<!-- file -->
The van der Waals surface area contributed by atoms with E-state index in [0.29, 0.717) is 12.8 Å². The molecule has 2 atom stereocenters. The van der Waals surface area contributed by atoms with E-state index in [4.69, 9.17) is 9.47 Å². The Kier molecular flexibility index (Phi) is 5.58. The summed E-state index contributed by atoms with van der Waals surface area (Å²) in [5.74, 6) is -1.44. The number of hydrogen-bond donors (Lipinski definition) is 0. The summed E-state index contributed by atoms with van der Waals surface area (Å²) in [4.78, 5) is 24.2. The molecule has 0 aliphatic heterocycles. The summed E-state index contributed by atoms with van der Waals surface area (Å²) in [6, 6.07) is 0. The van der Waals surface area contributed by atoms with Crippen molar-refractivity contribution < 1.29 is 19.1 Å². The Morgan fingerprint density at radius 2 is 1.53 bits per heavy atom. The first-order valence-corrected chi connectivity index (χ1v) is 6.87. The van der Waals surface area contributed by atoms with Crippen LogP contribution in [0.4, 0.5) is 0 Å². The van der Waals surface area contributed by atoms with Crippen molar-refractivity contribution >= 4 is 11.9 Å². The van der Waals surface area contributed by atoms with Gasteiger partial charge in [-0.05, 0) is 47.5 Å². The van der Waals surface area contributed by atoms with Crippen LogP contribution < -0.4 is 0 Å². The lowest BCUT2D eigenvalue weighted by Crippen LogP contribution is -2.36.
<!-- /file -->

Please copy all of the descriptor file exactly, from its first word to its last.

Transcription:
The van der Waals surface area contributed by atoms with E-state index in [0.29, 0.717) is 12.8 Å². The molecule has 2 atom stereocenters. The van der Waals surface area contributed by atoms with E-state index in [4.69, 9.17) is 9.47 Å². The Kier molecular flexibility index (Phi) is 5.58. The summed E-state index contributed by atoms with van der Waals surface area (Å²) in [5.74, 6) is -1.44. The number of hydrogen-bond donors (Lipinski definition) is 0. The summed E-state index contributed by atoms with van der Waals surface area (Å²) in [4.78, 5) is 24.2. The molecule has 0 aliphatic heterocycles. The summed E-state index contributed by atoms with van der Waals surface area (Å²) in [6, 6.07) is 0. The van der Waals surface area contributed by atoms with Crippen molar-refractivity contribution < 1.29 is 19.1 Å². The Morgan fingerprint density at radius 2 is 1.53 bits per heavy atom. The first-order valence-corrected chi connectivity index (χ1v) is 6.87. The van der Waals surface area contributed by atoms with Crippen LogP contribution in [0.4, 0.5) is 0 Å². The van der Waals surface area contributed by atoms with Crippen molar-refractivity contribution >= 4 is 11.9 Å². The van der Waals surface area contributed by atoms with Gasteiger partial charge in [-0.05, 0) is 47.5 Å². The van der Waals surface area contributed by atoms with Crippen LogP contribution < -0.4 is 0 Å². The lowest BCUT2D eigenvalue weighted by Crippen LogP contribution is -2.36.